Lebanon has been gripped by political stagnation in its formal governance institutions for much of the past year, as the Parliament, Cabinet and National Dialogue have all been moribund due to a deep ideological divide between the Hariri-led March 14 forces that are close to Saudi Arabia and the Hezbollah-led March 8 camp that is close to Syria and Iran. Both rhetoric and violent actions have escalated between these two groups and their allies in Lebanon in the past year. They are also engaged in combat inside Syria, where Hezbollah and Iran support Bashar Assad’s regime and Lebanese Sunni Salafists are fighting to bring down the Damascus regime. [Continue reading...]
#Hezbollah is pressing hard to be granted similar powers in security & foreign policy matters that Syria exercised in Lebanon for 15 yrs.
— Mohamad B Chatah (@mohamad_chatah) December 27, 2013
Reuters reports: Former Lebanese minister Mohamad Chatah, who opposed Syrian President Bashar al-Assad, was killed in a massive bomb blast which one of his political allies blamed on Lebanon’s Shi’ite Hezbollah militia.
Friday’s attack also killed five other people and threw Lebanon, which has been drawn into neighboring Syria’s conflict, into further turmoil after a series of sectarian bombings aimed at Shi’ites and Sunnis over the past year.
Former prime minister Saad al-Hariri accused Hezbollah of involvement in the killing of Chatah, his 62-year-old political adviser, saying it was “a new message of terrorism”.
“As far as we are concerned the suspects … are those who are fleeing international justice and refusing to represent themselves before the international tribunal,” Hariri said.
Chatah’s killing occurred three weeks before the long-delayed opening of a trial of five Hezbollah suspects indicted for the 2005 bombing which killed former prime minister Rafik al-Hariri, Saad’s father, and 21 other people.
The trial is due to open in The Hague in January. The suspects are all fugitives and Hezbollah, which denies any role in the Hariri assassination, has refused to cooperate with the court, which it says is politically motivated. Preliminary U.N. investigations implicated Syrian officials.
Chatah, a Sunni Muslim, was a vocal critic of Hezbollah.
In his most recent blog post, Chatah wrote: Fact number 1: A united and peaceful Syria ruled by Assad is simply not possible anymore.It has been like that for some time.The status quo ante cannot be restored. Iran and Hezbollah realize this more than anyone else.
Fact number 2: The Assad regime is incapable of adapting to a powersharing arrangement as contemplated by the Geneva principles. The regime is brittle and fragile as it is brutal and ruthless. It can break but cannot bend. Assad knows it and Iran knows it.
Fact number 3: A free and democratic Syria would be a strategic disaster for Tehran. If given a choice, the Syrian people would be certain to sever their country’s geopolitical alliance with the Islamic Republic and stop providing a geographic corridor to Iran’s military arm in Lebanon..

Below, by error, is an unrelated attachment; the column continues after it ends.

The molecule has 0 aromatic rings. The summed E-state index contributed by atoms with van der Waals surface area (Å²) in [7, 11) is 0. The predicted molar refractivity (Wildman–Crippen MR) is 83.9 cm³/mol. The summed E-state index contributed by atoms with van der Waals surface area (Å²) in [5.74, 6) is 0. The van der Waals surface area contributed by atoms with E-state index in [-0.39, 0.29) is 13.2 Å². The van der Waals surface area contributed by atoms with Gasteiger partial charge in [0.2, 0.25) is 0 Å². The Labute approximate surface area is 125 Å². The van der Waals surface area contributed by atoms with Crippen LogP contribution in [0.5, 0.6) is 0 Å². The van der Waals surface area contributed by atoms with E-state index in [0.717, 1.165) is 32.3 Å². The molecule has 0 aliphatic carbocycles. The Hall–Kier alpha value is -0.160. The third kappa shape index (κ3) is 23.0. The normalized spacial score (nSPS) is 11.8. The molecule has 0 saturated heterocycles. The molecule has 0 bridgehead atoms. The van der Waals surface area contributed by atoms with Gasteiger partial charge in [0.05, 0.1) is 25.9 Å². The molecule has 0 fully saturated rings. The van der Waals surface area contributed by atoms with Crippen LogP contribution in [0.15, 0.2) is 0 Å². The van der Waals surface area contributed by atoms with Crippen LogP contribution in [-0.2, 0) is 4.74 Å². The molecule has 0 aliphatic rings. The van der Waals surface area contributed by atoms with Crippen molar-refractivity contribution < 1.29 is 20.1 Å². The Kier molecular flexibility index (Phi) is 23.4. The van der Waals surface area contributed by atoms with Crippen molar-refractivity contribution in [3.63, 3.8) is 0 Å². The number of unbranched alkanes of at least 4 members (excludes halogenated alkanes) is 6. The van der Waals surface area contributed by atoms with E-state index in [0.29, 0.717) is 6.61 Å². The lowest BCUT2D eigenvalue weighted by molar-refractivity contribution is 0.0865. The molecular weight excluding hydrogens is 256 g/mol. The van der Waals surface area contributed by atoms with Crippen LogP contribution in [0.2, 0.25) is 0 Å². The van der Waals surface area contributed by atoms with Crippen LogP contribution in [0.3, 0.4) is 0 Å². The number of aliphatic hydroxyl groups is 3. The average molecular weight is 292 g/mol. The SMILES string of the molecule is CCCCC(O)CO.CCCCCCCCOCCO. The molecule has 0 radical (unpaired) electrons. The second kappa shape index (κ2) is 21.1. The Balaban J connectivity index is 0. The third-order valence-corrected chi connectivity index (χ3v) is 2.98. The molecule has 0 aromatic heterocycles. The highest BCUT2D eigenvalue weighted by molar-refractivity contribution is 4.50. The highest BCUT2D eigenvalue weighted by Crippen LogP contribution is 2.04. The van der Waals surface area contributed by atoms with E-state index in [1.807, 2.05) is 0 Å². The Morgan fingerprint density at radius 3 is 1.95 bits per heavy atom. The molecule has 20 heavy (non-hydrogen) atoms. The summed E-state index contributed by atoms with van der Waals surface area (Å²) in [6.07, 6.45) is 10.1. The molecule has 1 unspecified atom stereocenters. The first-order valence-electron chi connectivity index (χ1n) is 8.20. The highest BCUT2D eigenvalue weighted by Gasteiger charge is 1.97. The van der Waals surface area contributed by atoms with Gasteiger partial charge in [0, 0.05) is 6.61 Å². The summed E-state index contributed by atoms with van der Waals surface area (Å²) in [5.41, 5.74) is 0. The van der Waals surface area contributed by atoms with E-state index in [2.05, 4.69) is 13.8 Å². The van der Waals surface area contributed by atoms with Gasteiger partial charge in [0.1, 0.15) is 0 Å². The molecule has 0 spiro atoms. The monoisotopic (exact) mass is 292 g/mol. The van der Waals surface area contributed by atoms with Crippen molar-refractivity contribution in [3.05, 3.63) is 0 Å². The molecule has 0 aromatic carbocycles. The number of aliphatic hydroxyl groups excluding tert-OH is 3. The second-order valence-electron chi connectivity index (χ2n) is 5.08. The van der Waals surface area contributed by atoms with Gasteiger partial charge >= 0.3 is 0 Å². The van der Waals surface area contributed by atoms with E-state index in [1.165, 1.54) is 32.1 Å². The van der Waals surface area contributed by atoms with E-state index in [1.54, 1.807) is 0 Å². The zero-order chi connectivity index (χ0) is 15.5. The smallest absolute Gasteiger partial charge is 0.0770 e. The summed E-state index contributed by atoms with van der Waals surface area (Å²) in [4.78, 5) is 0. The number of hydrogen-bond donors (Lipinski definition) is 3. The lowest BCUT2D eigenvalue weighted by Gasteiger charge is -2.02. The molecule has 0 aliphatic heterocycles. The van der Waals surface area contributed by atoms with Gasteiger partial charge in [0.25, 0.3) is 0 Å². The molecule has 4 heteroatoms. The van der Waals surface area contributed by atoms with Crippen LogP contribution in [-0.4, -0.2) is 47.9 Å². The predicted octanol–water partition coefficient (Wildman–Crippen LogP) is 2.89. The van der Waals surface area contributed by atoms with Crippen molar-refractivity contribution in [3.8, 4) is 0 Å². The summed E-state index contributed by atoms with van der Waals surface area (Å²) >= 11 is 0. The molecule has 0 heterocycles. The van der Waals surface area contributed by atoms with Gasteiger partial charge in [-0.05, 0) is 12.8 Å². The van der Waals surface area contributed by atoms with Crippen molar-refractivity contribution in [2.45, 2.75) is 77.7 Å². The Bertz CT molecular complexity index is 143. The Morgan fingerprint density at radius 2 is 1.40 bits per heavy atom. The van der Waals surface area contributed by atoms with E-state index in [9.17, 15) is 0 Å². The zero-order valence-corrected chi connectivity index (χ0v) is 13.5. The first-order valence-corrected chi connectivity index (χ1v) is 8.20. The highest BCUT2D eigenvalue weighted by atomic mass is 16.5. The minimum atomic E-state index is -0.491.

Fact number 4: Iran’s second best alternative to the irretrievable status quo ante is simply a protracted war. This is now Iran’s victory strategy. A bloody and chaotic Syrian theater will still be usable by Iran and Hezbollah more flexibly and efficiently than their western enemies. Remember the civil war in Lebanon?
Fact number 5: A protracted war in Syria will help terrorism flourish even more. Both the kind manipulated used by the regime to blackmail the west and the “authentic” strain that festers and spreads in open wounds, like opportunistic parasites.
Conclusion: If Iran’s militant ideology and hegemonic ambitions and radical “Islamic” terrorism are the two strategic threats that need to be overcome, then the policy towards Syria should aim at bringing to a quick end both the devastating war and Assad’s rule. Humanitarian considerations aside, any policy that is based on the premise that a protracted conflict in Syria is costless is misguided and dangerous. It is exactly what Iran wants and it will help the scourge of terrorism to thrive.
Haaretz reports: The death of Hassan al-Laqis, a senior Hezbollah commander who was killed on Tuesday in what looks like a clean and especially professional assassination in Dahieh, the Shi’ite quarter of Beirut, is the biggest operational blow to the Lebanese organization since the death of Imad Mughniyeh. Mughniyeh, who was described as the Hezbollah chief-of-staff, was assassinated in Damascus in February 2008. At the time Hezbollah blamed Israel, which refrained from responding. On Wednesday morning the organization blamed Israel for the assassination of Laqis as well.
Laqis, one of Hezbollah’s veteran military leaders, has been familiar to Western intelligence services since the 1980s. Intelligence officials have described him in the past as a “brilliant mind” who played a combined role in the Shi’ite organization, which could be compared to the head of Israel Defense Forces’ research and development as well as technology and logistics branch.
Laqis was knowledgeable of and involved in all the organization’s operational secrets – from the acquisition and development of advanced weapons to the establishment of classified communication systems to Hezbollah’s operative plans. His death strips Hezbollah of a “intelligence source” – a person whose experience and widespread connections to Syrian and Iranian intelligence organizations served Hezbollah well for almost three decades. [Continue reading...]
The Washington Post reports: Its dusty streets lined with cars bearing Syrian license plates, this Lebanese mountain town has long felt as much Syrian as Lebanese. But as Bashar al-Assad’s army squeezes rebel-held towns just across the border, 20,000 new arrivals have left locals significantly outnumbered and forced Lebanon to open its first official transit camp for Syrian refugees.